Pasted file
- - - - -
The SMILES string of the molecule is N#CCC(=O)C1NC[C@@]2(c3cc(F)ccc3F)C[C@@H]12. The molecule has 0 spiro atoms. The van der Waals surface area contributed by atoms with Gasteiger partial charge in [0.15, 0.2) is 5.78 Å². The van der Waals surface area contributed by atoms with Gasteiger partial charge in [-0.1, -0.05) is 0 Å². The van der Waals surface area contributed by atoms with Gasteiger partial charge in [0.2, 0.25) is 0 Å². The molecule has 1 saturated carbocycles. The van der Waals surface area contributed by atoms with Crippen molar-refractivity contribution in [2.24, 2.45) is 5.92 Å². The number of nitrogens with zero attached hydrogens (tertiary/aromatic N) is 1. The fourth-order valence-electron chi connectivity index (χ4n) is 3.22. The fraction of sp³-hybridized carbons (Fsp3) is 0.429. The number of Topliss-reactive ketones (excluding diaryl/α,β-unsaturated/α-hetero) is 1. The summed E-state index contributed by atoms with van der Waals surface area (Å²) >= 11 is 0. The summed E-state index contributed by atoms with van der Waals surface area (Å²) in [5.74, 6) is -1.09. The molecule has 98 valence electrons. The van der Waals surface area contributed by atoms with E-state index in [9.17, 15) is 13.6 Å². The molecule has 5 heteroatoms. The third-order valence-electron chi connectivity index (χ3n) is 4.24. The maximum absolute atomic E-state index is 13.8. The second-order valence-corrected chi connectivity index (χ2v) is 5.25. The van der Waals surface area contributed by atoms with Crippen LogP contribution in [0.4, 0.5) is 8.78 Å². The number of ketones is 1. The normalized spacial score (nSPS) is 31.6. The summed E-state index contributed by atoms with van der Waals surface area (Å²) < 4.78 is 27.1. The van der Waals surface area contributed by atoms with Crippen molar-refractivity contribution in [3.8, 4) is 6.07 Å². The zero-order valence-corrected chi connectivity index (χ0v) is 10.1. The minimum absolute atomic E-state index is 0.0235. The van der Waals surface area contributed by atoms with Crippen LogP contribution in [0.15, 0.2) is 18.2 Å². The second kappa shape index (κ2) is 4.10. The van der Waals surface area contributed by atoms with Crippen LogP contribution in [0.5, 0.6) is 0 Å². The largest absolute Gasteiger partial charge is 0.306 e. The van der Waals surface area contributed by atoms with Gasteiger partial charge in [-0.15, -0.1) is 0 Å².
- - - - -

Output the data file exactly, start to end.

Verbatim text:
The SMILES string of the molecule is N#CCC(=O)C1NC[C@@]2(c3cc(F)ccc3F)C[C@@H]12. The molecule has 0 spiro atoms. The van der Waals surface area contributed by atoms with Gasteiger partial charge in [0.15, 0.2) is 5.78 Å². The van der Waals surface area contributed by atoms with Gasteiger partial charge in [-0.1, -0.05) is 0 Å². The van der Waals surface area contributed by atoms with Gasteiger partial charge in [0.2, 0.25) is 0 Å². The molecule has 1 saturated carbocycles. The van der Waals surface area contributed by atoms with Crippen molar-refractivity contribution in [2.24, 2.45) is 5.92 Å². The number of nitrogens with zero attached hydrogens (tertiary/aromatic N) is 1. The fourth-order valence-electron chi connectivity index (χ4n) is 3.22. The fraction of sp³-hybridized carbons (Fsp3) is 0.429. The number of Topliss-reactive ketones (excluding diaryl/α,β-unsaturated/α-hetero) is 1. The summed E-state index contributed by atoms with van der Waals surface area (Å²) >= 11 is 0. The summed E-state index contributed by atoms with van der Waals surface area (Å²) in [5.74, 6) is -1.09. The molecule has 98 valence electrons. The van der Waals surface area contributed by atoms with E-state index in [9.17, 15) is 13.6 Å². The molecule has 5 heteroatoms. The third-order valence-electron chi connectivity index (χ3n) is 4.24. The maximum absolute atomic E-state index is 13.8. The second-order valence-corrected chi connectivity index (χ2v) is 5.25. The van der Waals surface area contributed by atoms with Crippen LogP contribution in [0.4, 0.5) is 8.78 Å². The number of ketones is 1. The normalized spacial score (nSPS) is 31.6. The summed E-state index contributed by atoms with van der Waals surface area (Å²) < 4.78 is 27.1. The van der Waals surface area contributed by atoms with Crippen molar-refractivity contribution in [3.8, 4) is 6.07 Å². The zero-order valence-corrected chi connectivity index (χ0v) is 10.1. The minimum absolute atomic E-state index is 0.0235. The van der Waals surface area contributed by atoms with Crippen LogP contribution in [0.15, 0.2) is 18.2 Å². The second kappa shape index (κ2) is 4.10. The van der Waals surface area contributed by atoms with Crippen LogP contribution in [0.5, 0.6) is 0 Å². The largest absolute Gasteiger partial charge is 0.306 e. The van der Waals surface area contributed by atoms with Gasteiger partial charge in [-0.15, -0.1) is 0 Å².